Are you still connected and involved with the industry?

Until I decide what’s next, I want to be as involved as I can be but most importantly, whilst remembering I’ve chosen to take a break. There’s no speedy broadband here (eek!) but I’ve very much retained my presence on Social Media.  I’m in regular touch with other PAs and still learning; enjoying #adminchat on Twitter, keeping up with what’s going on and the latest tools in the industry. I’ve recently given some advice to a couple of individuals who are leaving their current roles to move into the PA profession, answering their queries about the role and putting them in touch with key contacts.  Networking is always valuable and Alan Newton from Eventopedia recently put me in touch with a local PA who runs a business nearby – I’m looking forward to meeting her and exploring what’s going on locally.

We both know skills are transferrable. Which of your PA skills have you used on your new projects?

I think pretty much all of them! I’m organising, planning and project managing on a daily basis. I’m keeping to timetables, negotiating with suppliers, networking and being prepared for anything that’s thrown at me. There are many issues with our new home, things that can wait as well as things that required immediate attention. I’ve already built up a list of local tradespeople that I can trust and rely upon. Juggling priorities is considerably easier having been a PA and absolutely nothing fazes me.  Being tactful is a must; most tradespeople seem to know each other here, whatever part of the county they’re from!

What has been the hardest challenge so far since leaving your PA role?

I think the challenges have been pretty similar to the ones I found within the PA role – sometimes we all have other jobs we’d much rather be doing and it can be easy to get distracted! Staying focussed is key. Being really honest, it’s hard not to feel guilty for not ‘going out’ to work – as someone that’s worked since before leaving school and has a very strong work ethic, it almost feels like I’m getting away with something by being at home. I’ve had a few battles with myself about it, and am learning to remind myself of my own value, remember what I’ve given the profession for over 30 years and demonstrate what I can still give to others.

What advice do you have for anyone wanting to change careers?

Do your research.  It has to work for you otherwise you’ll be too focussed on the past rather than the future. Just because you’ve always done something, it doesn’t mean you always have to do it. Find people doing the role you want and network with them – it’s invaluable. The culture and values of a business are so important and they need to match your own. Listen to your inner voice – mine nagged at me for a long time before I took any notice!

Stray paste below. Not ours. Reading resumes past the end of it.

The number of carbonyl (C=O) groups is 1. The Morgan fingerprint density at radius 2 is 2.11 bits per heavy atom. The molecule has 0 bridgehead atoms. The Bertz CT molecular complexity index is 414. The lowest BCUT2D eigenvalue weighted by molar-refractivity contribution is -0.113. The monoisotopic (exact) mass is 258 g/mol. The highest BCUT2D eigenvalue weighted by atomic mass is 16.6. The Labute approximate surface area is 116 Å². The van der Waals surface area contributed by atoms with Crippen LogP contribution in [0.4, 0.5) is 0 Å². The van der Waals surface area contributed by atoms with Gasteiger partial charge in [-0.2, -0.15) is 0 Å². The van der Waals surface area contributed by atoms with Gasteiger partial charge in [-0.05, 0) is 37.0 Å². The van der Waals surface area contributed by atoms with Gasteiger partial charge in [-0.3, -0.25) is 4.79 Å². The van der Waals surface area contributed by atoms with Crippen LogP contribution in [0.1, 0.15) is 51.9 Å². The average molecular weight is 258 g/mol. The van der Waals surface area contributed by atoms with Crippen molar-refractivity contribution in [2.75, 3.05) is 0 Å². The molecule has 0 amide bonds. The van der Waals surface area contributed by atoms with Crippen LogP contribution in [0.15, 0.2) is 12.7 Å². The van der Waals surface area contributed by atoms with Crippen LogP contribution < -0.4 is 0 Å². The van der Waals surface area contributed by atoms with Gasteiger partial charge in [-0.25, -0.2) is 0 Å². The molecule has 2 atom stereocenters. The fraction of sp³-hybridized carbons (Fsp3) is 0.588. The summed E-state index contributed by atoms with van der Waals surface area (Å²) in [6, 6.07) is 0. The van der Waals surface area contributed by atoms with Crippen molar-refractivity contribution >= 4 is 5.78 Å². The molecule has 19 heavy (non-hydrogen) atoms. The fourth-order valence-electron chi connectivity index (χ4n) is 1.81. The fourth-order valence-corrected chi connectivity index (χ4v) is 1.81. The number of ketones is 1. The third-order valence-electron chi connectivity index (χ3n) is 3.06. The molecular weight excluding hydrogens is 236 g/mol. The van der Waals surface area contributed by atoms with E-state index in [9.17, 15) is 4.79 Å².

What new skills have you developed with your projects?

That’s a tough question as PAs have to have such a broad variety of skills to succeed in the profession. My role was so full on; it’s a challenge not to feel guilty if I don’t have a deadline! It might be rare but there have been times when I’ve had a whole day in front of me with no calls to make, no tradespeople on site and nothing immediate to do – it can be hard to feel motivated without feeling guilty for enjoying that time! I’m learning ‘time out’ can in fact be extremely valuable.

What’s next for Sherri?

I’m waiting until the New Year before making any decisions about returning to work as I’m keen to ensure I make the right choice.  I’m very excited about a book I’m writing and delighted about collaborating with an amazing artist called Nicky Caplan. We met a few years ago on a Schnauzer walk and have been in touch ever since. I’m writing poems and rhymes whilst Nicky is illustrating them – we’re well underway with the project and I’ve shared a few sneaky peeks on Twitter and Instagram (@sherrid555) the reaction so far has been very positive with pre-orders before we’ve even finished! Other than that, there’s a mountain of tasks here to organise, but once a PA, always a PA and I’m sure I’m going to enjoy it very much indeed…



An excerpt from Sherri’s poem book with illustration from Nicky Caplan

Thank you Sherri, it has been a pleasure to catch up again, I wish you all the best with your endeavours.


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Vivien Edwards

Written by

Vivien Edwards

Cornerstone42 founder

Vivien has nearly 20 years administrative experience covering project and event management, recruitment, training and development, mentorship and supervisory for other admins.